Michigan State University hires firm to review mass shooting response
- Michigan State University is creating an office to connect people to support
- The university also hired a group to assess its response to the campus shooting
- Many questions remain about the shooting
Michigan State University will create a new temporary office to respond to a mass shooting on campus that killed three students and critically wounded five others on Feb. 13.
The Office for Resource and Support Coordination will be led by two MSU employees, one with a trauma background and one with an emergency operations background, the school announced in a Monday afternoon news release.
MSU has also selected the firm Security Risk Management Consultants of Columbus, Ohio, for a $193,840 contract to review MSU’s response to the shooting, including the law enforcement response and communications with students and staff during the crisis.
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The gunman killed Arielle Diamond Anderson, 19, of Harper Woods, Brian Fraser, 20, of Grosse Pointe Park and Alexandria Verner, 20, of Clawson.
Since the shooting, questions have emerged about a 12 to 13-minute delay in alerting the campus about the gunman, the university’s lack of locking doors inside classrooms and security systems that do not yet allow for real-time monitoring of security cameras.
Even though the shooting was over within 8 minutes, thousands of students were locked down for more than three hours until the gunman shot and killed himself miles away from campus.
The outside review could be finalized later this year. Its recommendations will be public.
“We have not solidified a firm timeline at this point of time, but that’s something we’re working towards,” MSU spokesperson Dan Olsen told Bridge Michigan.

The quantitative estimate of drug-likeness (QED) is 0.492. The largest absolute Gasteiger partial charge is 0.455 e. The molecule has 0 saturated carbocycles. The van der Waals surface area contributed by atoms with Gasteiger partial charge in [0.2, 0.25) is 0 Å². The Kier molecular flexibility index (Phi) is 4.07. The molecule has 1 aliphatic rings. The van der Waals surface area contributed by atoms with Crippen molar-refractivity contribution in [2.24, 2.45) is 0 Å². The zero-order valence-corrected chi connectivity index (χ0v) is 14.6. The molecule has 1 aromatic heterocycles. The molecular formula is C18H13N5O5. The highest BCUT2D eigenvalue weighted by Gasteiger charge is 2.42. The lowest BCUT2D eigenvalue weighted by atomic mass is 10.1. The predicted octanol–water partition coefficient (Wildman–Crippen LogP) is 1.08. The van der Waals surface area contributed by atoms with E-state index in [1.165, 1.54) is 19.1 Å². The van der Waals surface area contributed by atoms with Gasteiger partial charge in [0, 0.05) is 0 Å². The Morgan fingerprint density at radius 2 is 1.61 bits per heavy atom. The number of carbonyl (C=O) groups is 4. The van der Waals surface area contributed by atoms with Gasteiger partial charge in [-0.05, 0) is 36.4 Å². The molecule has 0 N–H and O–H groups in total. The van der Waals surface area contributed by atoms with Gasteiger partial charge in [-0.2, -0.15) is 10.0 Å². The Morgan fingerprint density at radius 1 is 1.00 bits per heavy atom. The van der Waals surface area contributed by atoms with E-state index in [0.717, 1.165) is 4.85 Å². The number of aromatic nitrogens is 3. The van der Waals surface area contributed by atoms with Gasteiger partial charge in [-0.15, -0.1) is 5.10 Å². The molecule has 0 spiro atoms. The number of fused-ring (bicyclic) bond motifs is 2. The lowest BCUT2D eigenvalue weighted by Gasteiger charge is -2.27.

Additionally, Olsen said the new Office for Resource and Support Coordination will exist “so long as it’s needed.” He said other universities that have experienced similar shootings to MSU have had their offices for a few years.
The university office will:
- Provide support coordination for families and survivors
- Help coordinate the university’s case management process for people seeking clinical and nonclinical care
- Develop “trauma-informed communication protocols for how key decisions are shared with the campus and specifically those directly impacted”
- Provide guidance on trauma-informed ways to implement and share information around new safety and security measures
- Coordinate and advise on “long-term structures and programs to promote campus healing and resilience”
The office will be co-led by Natalie Moser and David Brewer. Both will receive a $25,000 raise for their new positions, meaning that Brewer’s new pay will be $180,000 a year. Olsen said he was unsure of what Moser’s current pay is.
Moser is the director of the MSU Psychological Clinic and is a founding member of MSU’s Trauma Services and Training Network. Olsen said she will transition to her new role full-time on May 1.
Brewer was the director of building services for MSU’s Infrastructure Planning and Facilities. He has been an active member of MSU’s Emergency Operations Center, according to the news release. He has already transitioned into his new role, Olsen said.
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